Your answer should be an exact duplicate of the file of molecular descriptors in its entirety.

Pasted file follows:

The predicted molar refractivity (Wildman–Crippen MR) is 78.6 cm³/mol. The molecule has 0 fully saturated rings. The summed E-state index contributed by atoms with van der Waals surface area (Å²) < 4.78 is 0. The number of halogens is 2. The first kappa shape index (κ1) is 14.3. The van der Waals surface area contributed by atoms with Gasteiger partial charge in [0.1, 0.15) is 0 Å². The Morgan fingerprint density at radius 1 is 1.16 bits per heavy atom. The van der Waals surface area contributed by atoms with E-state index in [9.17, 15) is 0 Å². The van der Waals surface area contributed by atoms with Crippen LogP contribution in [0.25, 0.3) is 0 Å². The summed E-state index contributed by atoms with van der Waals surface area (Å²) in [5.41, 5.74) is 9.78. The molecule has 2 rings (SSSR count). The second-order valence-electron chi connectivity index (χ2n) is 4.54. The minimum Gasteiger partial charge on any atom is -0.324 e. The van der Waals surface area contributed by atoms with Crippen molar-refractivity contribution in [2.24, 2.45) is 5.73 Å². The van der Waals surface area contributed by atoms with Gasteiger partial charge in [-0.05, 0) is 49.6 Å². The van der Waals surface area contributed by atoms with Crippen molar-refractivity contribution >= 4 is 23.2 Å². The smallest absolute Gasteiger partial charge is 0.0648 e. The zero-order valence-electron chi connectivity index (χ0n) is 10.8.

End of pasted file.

The predicted molar refractivity (Wildman–Crippen MR) is 78.6 cm³/mol. The molecule has 0 fully saturated rings. The summed E-state index contributed by atoms with van der Waals surface area (Å²) < 4.78 is 0. The number of halogens is 2. The first kappa shape index (κ1) is 14.3. The van der Waals surface area contributed by atoms with Gasteiger partial charge in [0.1, 0.15) is 0 Å². The Morgan fingerprint density at radius 1 is 1.16 bits per heavy atom. The van der Waals surface area contributed by atoms with E-state index in [9.17, 15) is 0 Å². The van der Waals surface area contributed by atoms with Crippen LogP contribution in [0.25, 0.3) is 0 Å². The summed E-state index contributed by atoms with van der Waals surface area (Å²) in [5.41, 5.74) is 9.78. The molecule has 2 rings (SSSR count). The second-order valence-electron chi connectivity index (χ2n) is 4.54. The minimum Gasteiger partial charge on any atom is -0.324 e. The van der Waals surface area contributed by atoms with Crippen molar-refractivity contribution in [2.24, 2.45) is 5.73 Å². The van der Waals surface area contributed by atoms with Gasteiger partial charge in [-0.05, 0) is 49.6 Å². The van der Waals surface area contributed by atoms with Crippen molar-refractivity contribution >= 4 is 23.2 Å². The smallest absolute Gasteiger partial charge is 0.0648 e. The zero-order valence-electron chi connectivity index (χ0n) is 10.8.